You just alluded to this, but according to the CDC, over the last 10 years, the firearm suicide rate more than doubled among Black, Latino and Asian teenagers. It increased by 58% for Native Americans and 40% for white teens. I mean, that’s an emergency.

It is an emergency. And particularly because historically the rates of suicides among communities of color were very low. So the gap is closing and we should be concerned about that. We need to be talking to the people who are most impacted by the violence—the families of suicide survivors, the families of survivors of community violence, people who were engaging in the violence themselves.

Can you elaborate a little bit more on the connection between the rise in gun violence and domestic violence? It seems like there is a really striking connection between those two phenomena in particular.

There really are more connections than the public realizes. According to a study [by the Educational Fund to Stop Gun Violence, published in 2021], over 60% of mass shootings involve an intimate partner or a member of a family, so there is a deep connection between these public instances of lethal violence and intimate partner violence. The drivers of the violence are the same. You have low economic opportunity, unstable or insecure housing opportunity, insecure employment opportunity, income inequality.

And what hasn’t been studied enough is the relationship between [gun violence] and perceived power and control. What we know about much of gun violence in America is that it occurs among youths and young adults who predominantly live in the disadvantaged, disinvested communities where there is lack of opportunity and lack of hope. If you are perceived to have little control or little power in your life, a firearm can make you feel powerful. This notion of dominance and power and control plays a role in the violence. Because all of these forms of violence—whether you’re talking about intimate partner homicides or community violence homicides or mass shootings—are predominantly carried out by men between the ages of 18 and 29. So there is a phenomenon that is under-studied there.

Why is it under-studied?

Well, a few reasons. Federal funding for gun violence has been abysmal until very recently. The Dickey Amendment [a budget provision passed by Congress in 1996 that all but prohibited the use of federal funds for gun control research] placed a chilling effect on the CDC to study gun violence specifically and advise on firearm policy. And that really set the field back enormously, because we’ve had hundreds of thousands of deaths by firearms since then, and we have not properly studied the problem to the same extent as it exists. There continued to be research over those 20-plus years, but there was no funding coming through the CDC directly for firearm violence.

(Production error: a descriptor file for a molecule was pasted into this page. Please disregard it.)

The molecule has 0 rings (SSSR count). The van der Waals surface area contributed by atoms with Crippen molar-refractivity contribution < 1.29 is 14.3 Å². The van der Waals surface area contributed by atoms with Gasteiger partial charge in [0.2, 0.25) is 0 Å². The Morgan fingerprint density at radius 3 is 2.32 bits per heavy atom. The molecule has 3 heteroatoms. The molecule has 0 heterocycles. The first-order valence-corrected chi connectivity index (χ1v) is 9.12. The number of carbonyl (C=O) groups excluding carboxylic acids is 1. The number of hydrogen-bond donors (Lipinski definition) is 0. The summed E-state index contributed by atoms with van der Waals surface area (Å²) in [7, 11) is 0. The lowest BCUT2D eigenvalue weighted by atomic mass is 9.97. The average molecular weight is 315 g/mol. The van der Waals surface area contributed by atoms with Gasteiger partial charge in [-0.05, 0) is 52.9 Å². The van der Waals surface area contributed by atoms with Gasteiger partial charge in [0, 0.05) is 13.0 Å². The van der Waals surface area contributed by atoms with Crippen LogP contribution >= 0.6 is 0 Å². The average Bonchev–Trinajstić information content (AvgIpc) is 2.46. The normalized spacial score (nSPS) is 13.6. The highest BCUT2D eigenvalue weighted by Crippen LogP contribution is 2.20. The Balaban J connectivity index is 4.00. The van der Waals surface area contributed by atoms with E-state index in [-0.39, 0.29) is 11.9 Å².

Another reason is related to data and the ability to get accurate data on firearm violence—both homicides and nonfatal shootings. Law enforcement agencies are not required to track, for example, nonfatal gun violence. There are a number of police agencies across the country that choose to, but they’re not required to report that information to the federal government. And there are many, many more incidents of nonfatal firearm violence than fatal ones, right?

When we think about domestic violence, there’s even less tracking of the circumstances around domestic violence, and there’s no standardized way across agencies to study that information. We have largely treated violence as a public safety issue and therefore an issue that needs to be solved by police and the criminal legal system, and there is increasing awareness of the major limitations of that perspective for a situation like domestic violence.

READ MORE: Armed with Knowledge – Violence Prevention Research Program founder Garen Wintemute

Where are you from originally, and what inspired you to pursue gun violence research?

I am from Birmingham, Alabama. After college, I spent a decade in corporate management. I decided to get my master’s in public health and moved to Baltimore to study at Johns Hopkins University. When I went to Baltimore, a couple of things happened. One, my friends and family were concerned about me going to Baltimore because they had heard Baltimore was very dangerous. You know, The Wire [the HBO crime series set in Baltimore] had been out already. Also, within a couple of weeks of me being at the master’s program, the Aurora, Colorado, movie theater shooting happened.

And as much attention as that shooting received and deserved [to receive], I was shocked by how little attention shootings in Baltimore were getting in the news. There was a cognitive dissonance happening. The Johns Hopkins Bloomberg School of Public Health happened to be, at the time, the only academic institution in the country that had a center devoted to gun policy and research. All this to say, I happened to be in the right place at the right time. I decided that I wanted to study gun violence and have an impact on gun violence through a public health lens. So I got a degree in public health and policy at Hopkins with a focus on firearm violence prevention.